Depending on the size, length, and variety of willow, it will take up to 1-2 weeks for the willow branch to dry completely.
#Tip: Even though silica gel is non-toxic, fine dust might be created when you handle the silica gel. I recommend wearing a mask so you won’t inhale the fine particles of the silica gel.
How Do You Store Dry Willow Branches?
If you’re planting, harvesting, and drying willow yourself, you definitely wouldn’t want to be caught in a situation where your willow sprouts or rots before using it in your crafts.
To ensure your dried willow retains its favorable condition, add latex paint and water in a container in a 1:1 ratio.
Then, dip the ends of the willow branches in the latex paint-water mixture. This will help prevent willow branches from cracking.
You can store the dried willow in a dark and cool location, away from the wind and sun. Remember to cut off the moldy and sprouted parts of the willow before using it.
Common Species Of Willow To Grow Near Your House
1. White Willow (Salix Alba)
Salix alba is also known as the white willow due to its hairy and silvery-white leaves. The stems are commonly used in weaving crafts, wreaths, and baskets. If you’re planning to grow it, be sure to plant it in a large space as it’s a huge and fast-growing tree.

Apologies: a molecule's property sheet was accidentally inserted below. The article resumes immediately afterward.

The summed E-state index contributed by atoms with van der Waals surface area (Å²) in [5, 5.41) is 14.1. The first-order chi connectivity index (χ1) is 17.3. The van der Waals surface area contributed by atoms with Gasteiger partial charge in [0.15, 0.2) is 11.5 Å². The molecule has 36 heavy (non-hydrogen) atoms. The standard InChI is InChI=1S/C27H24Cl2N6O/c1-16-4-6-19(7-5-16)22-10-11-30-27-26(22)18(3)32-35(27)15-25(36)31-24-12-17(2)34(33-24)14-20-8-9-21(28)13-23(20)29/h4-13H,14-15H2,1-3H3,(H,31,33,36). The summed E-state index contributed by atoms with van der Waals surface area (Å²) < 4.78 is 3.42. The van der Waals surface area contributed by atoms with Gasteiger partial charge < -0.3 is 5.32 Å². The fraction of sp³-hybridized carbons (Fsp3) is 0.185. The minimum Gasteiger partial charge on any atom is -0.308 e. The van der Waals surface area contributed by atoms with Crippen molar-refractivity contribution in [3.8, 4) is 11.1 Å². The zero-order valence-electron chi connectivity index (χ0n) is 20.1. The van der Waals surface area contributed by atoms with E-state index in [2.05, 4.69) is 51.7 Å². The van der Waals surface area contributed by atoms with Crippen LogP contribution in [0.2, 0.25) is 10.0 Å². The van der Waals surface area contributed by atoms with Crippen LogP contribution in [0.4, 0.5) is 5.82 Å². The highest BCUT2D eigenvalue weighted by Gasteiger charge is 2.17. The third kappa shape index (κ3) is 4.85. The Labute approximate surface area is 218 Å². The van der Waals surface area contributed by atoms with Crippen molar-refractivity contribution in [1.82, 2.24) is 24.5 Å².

Native Area: Western and Central Asia, Europe
Height: 50 to 100 feet
Sun Exposure: Full sun to part shade
2. Goat/ Pussy Willow (Salix Caprea)
Usually grown as a filler plant, the goat willow is a heavy-leafed tree with attractive-looking flowers that look like cat paws.
If you’re planning to plant it, take note that both a male and female plant is needed for proper pollination as goat willow does not grow easily from cuttings.
Native Area: Western and Central Asia, Europe
Height: 12 to 30 feet
Sun Exposure: Full sun to part shade
3. Weeping Willow (Salix Babylonica)
Scientifically known as salix babylonica, the weeping willow is most probably what people imagine when they picture a willow tree.